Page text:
Every parent dreads the so-called “sugar high” that seems to come during every birthday party, Halloween, and Christmas. However, experts say that this phenomenon is nothing more than a myth. That’s right: a myth. Parents will say otherwise, of course, but the experts give a fairly convincing argument in a recent interview with Live Science.
Dr. Mark Wolraich, chief of Developmental and Behavioral Pediatrics at Oklahoma University Health Sciences Center has been researching the effect of sugar on children since the 1990s. He says that the “sugar high” is nothing more than a combination of child excitement and parental expectation – children are excited by the actual event, not the sugar itself, but parents see their child’s behavior and attribute it to the sugar.
“Their ideas are reinforced by seeing it in those circumstances,” Wolraich told Live Science. “The placebo effect can be very powerful.”
For example, one of Wolraich’s studies examined the behavior of preschool children said to be sensitive to sugar. Conducted over a nine-week period, the study had parents administer three different diets to their toddlers, each for a three weeks at a time. One was high in sugar (sucrose), one was high in aspartame, and one was high in saccharin (a noncaloric sweetener).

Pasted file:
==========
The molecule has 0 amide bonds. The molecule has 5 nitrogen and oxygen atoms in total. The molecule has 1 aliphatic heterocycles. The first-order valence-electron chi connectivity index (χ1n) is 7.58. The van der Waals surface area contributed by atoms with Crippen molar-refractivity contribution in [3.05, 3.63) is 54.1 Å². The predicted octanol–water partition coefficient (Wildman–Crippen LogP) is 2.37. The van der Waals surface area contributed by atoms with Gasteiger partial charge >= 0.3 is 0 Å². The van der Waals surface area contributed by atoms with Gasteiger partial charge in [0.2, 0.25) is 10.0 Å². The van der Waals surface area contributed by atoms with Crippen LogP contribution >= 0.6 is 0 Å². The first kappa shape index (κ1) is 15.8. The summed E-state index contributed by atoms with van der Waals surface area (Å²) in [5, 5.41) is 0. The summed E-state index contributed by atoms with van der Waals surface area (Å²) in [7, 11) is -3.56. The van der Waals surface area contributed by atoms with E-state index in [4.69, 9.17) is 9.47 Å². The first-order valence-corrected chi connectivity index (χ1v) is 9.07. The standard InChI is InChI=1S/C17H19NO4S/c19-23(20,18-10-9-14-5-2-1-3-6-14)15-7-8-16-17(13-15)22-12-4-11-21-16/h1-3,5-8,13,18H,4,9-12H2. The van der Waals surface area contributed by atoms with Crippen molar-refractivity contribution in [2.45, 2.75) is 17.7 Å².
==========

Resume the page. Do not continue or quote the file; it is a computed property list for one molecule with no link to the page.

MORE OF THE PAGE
Results, which were based on cognitive and behavioral tests, reports from parents, and reports from teachers and researchers, determined that sugar did not have an effect on either the intellect or the behavior of any of the children. (It should also be noted that this was a double-blind study, so neither the parents or the scientists knew which children were on which diet at any given period.)
“Sugar does not appear to affect behavior in children,” Wolraich said. “The body [regulates sugar]. If it needs it, it will use the energy. If it doesn’t need it, it will convert it to fat for storage.”
Yet another study, which was conducted in 1995 and published in the journal JAMA, examined the results of 16 different studies on the “sugar high” issue. This analysis “found that sugar does not affect the behavior or cognitive performance of children.” In fact, the statistician who worked on the paper stated that “he had never had such consistently negative results.” In other words, the studies showed that sugar consistently failed to product the mythical “sugar high” that parents fear so much.
Does the lack of a sugar high give parents a pass when it comes to monitoring their child’s sugar consumption? Not necessarily. Even if sugar does not produce a “sugar high,” the prevalence of childhood obesity, paired with sugar’s ability to cause tooth decay, means parents still need to regulate how much and how often their children consume sugar. Furthermore, parents should ensure their children always brush their teeth after sugar consumption. This, along with moderation, can help decrease the risk of cavities.